Tech companies making a difference in Africa

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Africa has long been touted as the continent with the greatest potential for growth in technology and innovation.

Many African countries are building their own Silicon Valley counterparts, and tech companies around the world have opened offices and launched into markets across the continent. And in addition to growing their customer base, these companies are also committed to bringing about meaningful change in Africa.

Here’s how.

They invest in communities and empower people to become entrepreneurs

Last year, Airbnb announced a three-year commitment to South Africa to remove barriers to building a tourism entrepreneur and to help rebuild a more inclusive and resilient domestic tourism economy.

The commitment focuses on infrastructure, training and investment and builds on Airbnb’s $1 million commitment in 2017 in Africa to boost community-led tourism projects, and on l Africa Academy, which has trained over 300 hosts.

As part of this commitment, Airbnb announced its partnership with the University of Johannesburg School of Tourism and Hospitality to expand the Airbnb Academy program to at least 1,000 students over the next three years.

They help develop quality journalists and newsrooms

Over the years, Google, perhaps the biggest tech giant in the world, has done its fair share for small businesses, content creators and business owners across Africa. And just recently, the company announced that five South African winners have been selected for the Google News Initiative (GNI) Innovation Challenge.

The GNI Innovation Challenge aims to help the journalism industry thrive in the digital age. Their projects are among 34 selected across 17 countries to receive a share of $3.2 million in funding.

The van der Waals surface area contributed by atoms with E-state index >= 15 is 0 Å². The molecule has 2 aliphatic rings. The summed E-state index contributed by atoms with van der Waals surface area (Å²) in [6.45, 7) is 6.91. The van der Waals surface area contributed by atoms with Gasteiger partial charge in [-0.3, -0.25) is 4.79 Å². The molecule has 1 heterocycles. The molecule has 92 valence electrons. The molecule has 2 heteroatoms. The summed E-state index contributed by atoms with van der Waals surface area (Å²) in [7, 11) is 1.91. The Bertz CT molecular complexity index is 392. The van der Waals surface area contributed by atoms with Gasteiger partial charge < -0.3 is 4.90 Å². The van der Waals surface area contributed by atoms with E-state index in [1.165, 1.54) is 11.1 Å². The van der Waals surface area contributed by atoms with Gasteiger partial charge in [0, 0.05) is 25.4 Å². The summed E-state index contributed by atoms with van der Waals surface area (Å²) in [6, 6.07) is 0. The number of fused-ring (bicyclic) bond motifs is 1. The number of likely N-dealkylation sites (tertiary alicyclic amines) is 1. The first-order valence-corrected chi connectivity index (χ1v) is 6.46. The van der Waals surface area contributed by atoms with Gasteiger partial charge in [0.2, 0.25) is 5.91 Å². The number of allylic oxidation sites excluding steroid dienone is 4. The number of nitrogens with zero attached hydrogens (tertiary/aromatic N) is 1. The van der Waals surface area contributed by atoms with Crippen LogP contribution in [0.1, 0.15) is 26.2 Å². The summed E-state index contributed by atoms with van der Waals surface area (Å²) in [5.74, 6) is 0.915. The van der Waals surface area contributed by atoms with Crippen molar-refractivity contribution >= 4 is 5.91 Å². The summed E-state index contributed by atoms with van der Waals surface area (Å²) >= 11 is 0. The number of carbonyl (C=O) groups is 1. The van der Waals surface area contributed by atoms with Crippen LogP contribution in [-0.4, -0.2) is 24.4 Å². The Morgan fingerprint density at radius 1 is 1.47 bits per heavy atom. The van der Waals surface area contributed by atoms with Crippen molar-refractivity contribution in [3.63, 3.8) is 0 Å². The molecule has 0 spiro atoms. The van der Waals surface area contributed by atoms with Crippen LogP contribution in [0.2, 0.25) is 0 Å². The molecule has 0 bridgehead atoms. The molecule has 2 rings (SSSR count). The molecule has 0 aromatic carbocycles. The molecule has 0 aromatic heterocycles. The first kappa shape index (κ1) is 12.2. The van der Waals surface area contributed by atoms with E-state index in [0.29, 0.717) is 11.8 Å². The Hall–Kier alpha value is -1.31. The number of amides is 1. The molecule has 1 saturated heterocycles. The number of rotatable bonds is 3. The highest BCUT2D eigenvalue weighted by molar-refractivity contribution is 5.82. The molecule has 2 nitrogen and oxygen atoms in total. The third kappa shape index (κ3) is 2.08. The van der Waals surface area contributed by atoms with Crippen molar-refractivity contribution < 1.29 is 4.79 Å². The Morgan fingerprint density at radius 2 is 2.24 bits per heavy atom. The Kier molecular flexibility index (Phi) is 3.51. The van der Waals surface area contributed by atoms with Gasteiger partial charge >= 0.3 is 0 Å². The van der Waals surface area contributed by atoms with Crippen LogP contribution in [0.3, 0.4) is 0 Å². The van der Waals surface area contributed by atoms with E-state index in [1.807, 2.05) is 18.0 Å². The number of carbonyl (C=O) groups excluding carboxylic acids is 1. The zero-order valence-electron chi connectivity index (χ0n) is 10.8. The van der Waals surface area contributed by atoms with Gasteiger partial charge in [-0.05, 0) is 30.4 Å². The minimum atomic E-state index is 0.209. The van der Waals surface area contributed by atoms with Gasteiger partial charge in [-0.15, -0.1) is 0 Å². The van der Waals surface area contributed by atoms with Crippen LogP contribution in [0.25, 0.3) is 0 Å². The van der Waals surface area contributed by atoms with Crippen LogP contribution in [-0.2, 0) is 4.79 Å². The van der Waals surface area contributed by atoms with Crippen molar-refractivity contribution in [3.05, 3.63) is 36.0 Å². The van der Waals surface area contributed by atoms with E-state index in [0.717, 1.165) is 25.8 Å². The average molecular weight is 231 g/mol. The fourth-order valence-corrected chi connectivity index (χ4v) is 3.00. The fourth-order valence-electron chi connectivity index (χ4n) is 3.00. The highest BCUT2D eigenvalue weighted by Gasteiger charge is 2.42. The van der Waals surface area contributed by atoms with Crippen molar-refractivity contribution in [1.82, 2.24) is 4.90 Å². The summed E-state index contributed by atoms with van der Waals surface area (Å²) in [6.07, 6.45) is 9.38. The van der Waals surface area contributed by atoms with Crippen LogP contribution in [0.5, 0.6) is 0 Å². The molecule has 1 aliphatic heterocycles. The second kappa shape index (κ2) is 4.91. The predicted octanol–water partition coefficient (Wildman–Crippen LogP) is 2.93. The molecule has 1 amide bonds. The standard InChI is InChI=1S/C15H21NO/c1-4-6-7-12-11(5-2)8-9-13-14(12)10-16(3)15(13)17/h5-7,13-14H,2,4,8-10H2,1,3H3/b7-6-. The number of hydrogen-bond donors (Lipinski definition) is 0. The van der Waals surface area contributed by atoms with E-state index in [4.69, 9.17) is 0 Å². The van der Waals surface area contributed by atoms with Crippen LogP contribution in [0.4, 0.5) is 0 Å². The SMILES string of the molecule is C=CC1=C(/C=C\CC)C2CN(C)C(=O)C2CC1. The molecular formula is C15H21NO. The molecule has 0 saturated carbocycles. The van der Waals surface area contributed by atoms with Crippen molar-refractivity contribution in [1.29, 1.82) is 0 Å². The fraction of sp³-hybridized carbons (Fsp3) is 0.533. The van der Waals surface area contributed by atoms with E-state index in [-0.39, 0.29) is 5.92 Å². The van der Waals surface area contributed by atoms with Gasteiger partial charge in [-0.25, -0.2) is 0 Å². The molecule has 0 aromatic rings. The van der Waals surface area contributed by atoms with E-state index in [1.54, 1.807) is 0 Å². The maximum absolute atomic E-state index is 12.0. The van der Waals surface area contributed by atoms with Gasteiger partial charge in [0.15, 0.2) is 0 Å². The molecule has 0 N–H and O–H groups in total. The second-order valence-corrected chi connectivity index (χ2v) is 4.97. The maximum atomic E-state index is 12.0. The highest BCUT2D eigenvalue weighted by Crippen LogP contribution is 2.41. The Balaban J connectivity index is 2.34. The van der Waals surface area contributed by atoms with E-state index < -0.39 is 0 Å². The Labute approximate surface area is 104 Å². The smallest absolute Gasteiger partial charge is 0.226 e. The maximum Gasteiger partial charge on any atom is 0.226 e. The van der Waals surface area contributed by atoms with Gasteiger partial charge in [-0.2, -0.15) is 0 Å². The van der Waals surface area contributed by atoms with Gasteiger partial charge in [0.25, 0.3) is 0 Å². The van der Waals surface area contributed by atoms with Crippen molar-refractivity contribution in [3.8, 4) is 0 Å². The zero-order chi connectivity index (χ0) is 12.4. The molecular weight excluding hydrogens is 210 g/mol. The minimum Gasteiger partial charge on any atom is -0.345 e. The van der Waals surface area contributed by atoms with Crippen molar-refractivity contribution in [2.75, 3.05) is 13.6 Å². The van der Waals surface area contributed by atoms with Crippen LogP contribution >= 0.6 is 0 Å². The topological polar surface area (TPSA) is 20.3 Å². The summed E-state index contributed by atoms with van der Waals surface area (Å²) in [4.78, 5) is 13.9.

The winners, including 21 journalists and editors from 10 African countries, were selected for their work promoting diversity, equality and inclusion in the journalism industry. The GNI Innovation Challenge is part of Google’s $300 million commitment to help journalism thrive in the digital age.

Companies cultivate talent from an early age

“At Huawei South Africa, we have a long-standing commitment to cultivating ICT talent and discovering new ways to harness technological innovation to advance sustainability,” said Vanashree Govender, Head of Media and Communications for Huawei. South Africa. “Last year, we launched our global Tech4Good competition as part of our Seeds for the Future talent development program, which exposes learners to courses on the latest technologies such as 5G, cloud, AI and IoT. The Tech4Good competition gets students thinking about how to use technology to solve social and environmental problems. Through this program, participants stimulate their creativity, hone their entrepreneurial skills and develop a sense of social responsibility. It’s a fun team effort, with coaching from Huawei experts and world-renowned social impact leaders.”

Huawei also runs a Tech4All program globally where Huawei works with partners to create real change by connecting unconnected communities, empowering underserved communities and protecting the planet. In South Africa, Huawei’s DigiSchool project, in partnership with operator rain and educational nonprofit Click Foundation, has connected more than 100 urban and rural primary schools to the internet using 5G technology.